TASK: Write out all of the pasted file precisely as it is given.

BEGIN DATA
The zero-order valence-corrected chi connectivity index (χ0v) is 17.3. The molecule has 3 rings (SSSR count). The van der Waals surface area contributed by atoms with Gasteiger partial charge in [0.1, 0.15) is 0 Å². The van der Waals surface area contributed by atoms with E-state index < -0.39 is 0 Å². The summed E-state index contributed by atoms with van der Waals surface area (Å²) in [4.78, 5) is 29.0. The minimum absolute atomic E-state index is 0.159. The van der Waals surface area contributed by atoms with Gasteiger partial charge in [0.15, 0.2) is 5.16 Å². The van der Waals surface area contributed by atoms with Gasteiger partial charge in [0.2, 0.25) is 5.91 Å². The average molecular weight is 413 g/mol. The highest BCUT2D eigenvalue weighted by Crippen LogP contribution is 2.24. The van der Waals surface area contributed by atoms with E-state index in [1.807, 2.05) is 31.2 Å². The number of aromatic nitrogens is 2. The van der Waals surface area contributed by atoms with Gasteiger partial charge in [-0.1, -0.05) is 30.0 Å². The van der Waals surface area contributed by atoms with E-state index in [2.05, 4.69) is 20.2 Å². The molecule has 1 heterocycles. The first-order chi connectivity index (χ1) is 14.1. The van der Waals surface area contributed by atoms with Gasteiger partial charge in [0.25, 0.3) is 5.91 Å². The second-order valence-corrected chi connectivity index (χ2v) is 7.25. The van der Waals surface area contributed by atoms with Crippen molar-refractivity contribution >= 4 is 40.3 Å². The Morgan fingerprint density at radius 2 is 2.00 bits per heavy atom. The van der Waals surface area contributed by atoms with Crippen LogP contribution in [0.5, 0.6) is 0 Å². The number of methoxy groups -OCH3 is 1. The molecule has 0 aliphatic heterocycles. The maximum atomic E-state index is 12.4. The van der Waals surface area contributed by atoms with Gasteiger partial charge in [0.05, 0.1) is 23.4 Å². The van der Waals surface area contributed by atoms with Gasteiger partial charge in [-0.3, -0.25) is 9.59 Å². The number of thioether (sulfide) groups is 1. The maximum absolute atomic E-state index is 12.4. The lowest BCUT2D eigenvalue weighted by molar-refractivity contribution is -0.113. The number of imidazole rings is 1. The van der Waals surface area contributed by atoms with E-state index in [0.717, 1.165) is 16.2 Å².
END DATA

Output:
The zero-order valence-corrected chi connectivity index (χ0v) is 17.3. The molecule has 3 rings (SSSR count). The van der Waals surface area contributed by atoms with Gasteiger partial charge in [0.1, 0.15) is 0 Å². The van der Waals surface area contributed by atoms with E-state index < -0.39 is 0 Å². The summed E-state index contributed by atoms with van der Waals surface area (Å²) in [4.78, 5) is 29.0. The minimum absolute atomic E-state index is 0.159. The van der Waals surface area contributed by atoms with Gasteiger partial charge in [0.15, 0.2) is 5.16 Å². The van der Waals surface area contributed by atoms with Gasteiger partial charge in [0.2, 0.25) is 5.91 Å². The average molecular weight is 413 g/mol. The highest BCUT2D eigenvalue weighted by Crippen LogP contribution is 2.24. The van der Waals surface area contributed by atoms with E-state index in [1.807, 2.05) is 31.2 Å². The number of aromatic nitrogens is 2. The van der Waals surface area contributed by atoms with Gasteiger partial charge in [-0.1, -0.05) is 30.0 Å². The van der Waals surface area contributed by atoms with E-state index in [2.05, 4.69) is 20.2 Å². The molecule has 1 heterocycles. The first-order chi connectivity index (χ1) is 14.1. The van der Waals surface area contributed by atoms with Gasteiger partial charge in [0.25, 0.3) is 5.91 Å². The second-order valence-corrected chi connectivity index (χ2v) is 7.25. The van der Waals surface area contributed by atoms with Crippen molar-refractivity contribution >= 4 is 40.3 Å². The Morgan fingerprint density at radius 2 is 2.00 bits per heavy atom. The van der Waals surface area contributed by atoms with Crippen LogP contribution in [0.5, 0.6) is 0 Å². The number of methoxy groups -OCH3 is 1. The molecule has 0 aliphatic heterocycles. The maximum atomic E-state index is 12.4. The van der Waals surface area contributed by atoms with Gasteiger partial charge in [0.05, 0.1) is 23.4 Å². The van der Waals surface area contributed by atoms with Gasteiger partial charge in [-0.3, -0.25) is 9.59 Å². The number of thioether (sulfide) groups is 1. The maximum absolute atomic E-state index is 12.4. The lowest BCUT2D eigenvalue weighted by molar-refractivity contribution is -0.113. The number of imidazole rings is 1. The van der Waals surface area contributed by atoms with E-state index in [0.717, 1.165) is 16.2 Å².